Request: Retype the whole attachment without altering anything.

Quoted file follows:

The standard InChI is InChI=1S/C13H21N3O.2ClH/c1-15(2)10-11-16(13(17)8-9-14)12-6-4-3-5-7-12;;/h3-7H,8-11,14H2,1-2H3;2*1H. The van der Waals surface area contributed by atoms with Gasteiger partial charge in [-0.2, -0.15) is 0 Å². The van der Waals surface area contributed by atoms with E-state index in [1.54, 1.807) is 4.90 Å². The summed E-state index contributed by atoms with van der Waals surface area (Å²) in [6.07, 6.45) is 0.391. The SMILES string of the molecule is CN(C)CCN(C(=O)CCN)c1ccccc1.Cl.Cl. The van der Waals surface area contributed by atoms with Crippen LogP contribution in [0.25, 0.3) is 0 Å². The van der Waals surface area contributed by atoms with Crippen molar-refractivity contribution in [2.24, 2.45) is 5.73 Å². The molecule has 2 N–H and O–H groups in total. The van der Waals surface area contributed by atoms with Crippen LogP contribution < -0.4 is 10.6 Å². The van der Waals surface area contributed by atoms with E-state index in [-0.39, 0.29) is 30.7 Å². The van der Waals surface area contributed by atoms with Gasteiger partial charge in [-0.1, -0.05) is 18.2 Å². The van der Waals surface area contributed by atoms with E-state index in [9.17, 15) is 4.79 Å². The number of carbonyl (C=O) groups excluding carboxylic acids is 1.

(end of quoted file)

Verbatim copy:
The standard InChI is InChI=1S/C13H21N3O.2ClH/c1-15(2)10-11-16(13(17)8-9-14)12-6-4-3-5-7-12;;/h3-7H,8-11,14H2,1-2H3;2*1H. The van der Waals surface area contributed by atoms with Gasteiger partial charge in [-0.2, -0.15) is 0 Å². The van der Waals surface area contributed by atoms with E-state index in [1.54, 1.807) is 4.90 Å². The summed E-state index contributed by atoms with van der Waals surface area (Å²) in [6.07, 6.45) is 0.391. The SMILES string of the molecule is CN(C)CCN(C(=O)CCN)c1ccccc1.Cl.Cl. The van der Waals surface area contributed by atoms with Crippen LogP contribution in [0.25, 0.3) is 0 Å². The van der Waals surface area contributed by atoms with Crippen molar-refractivity contribution in [2.24, 2.45) is 5.73 Å². The molecule has 2 N–H and O–H groups in total. The van der Waals surface area contributed by atoms with Crippen LogP contribution < -0.4 is 10.6 Å². The van der Waals surface area contributed by atoms with E-state index in [-0.39, 0.29) is 30.7 Å². The van der Waals surface area contributed by atoms with Gasteiger partial charge in [-0.1, -0.05) is 18.2 Å². The van der Waals surface area contributed by atoms with E-state index in [9.17, 15) is 4.79 Å². The number of carbonyl (C=O) groups excluding carboxylic acids is 1.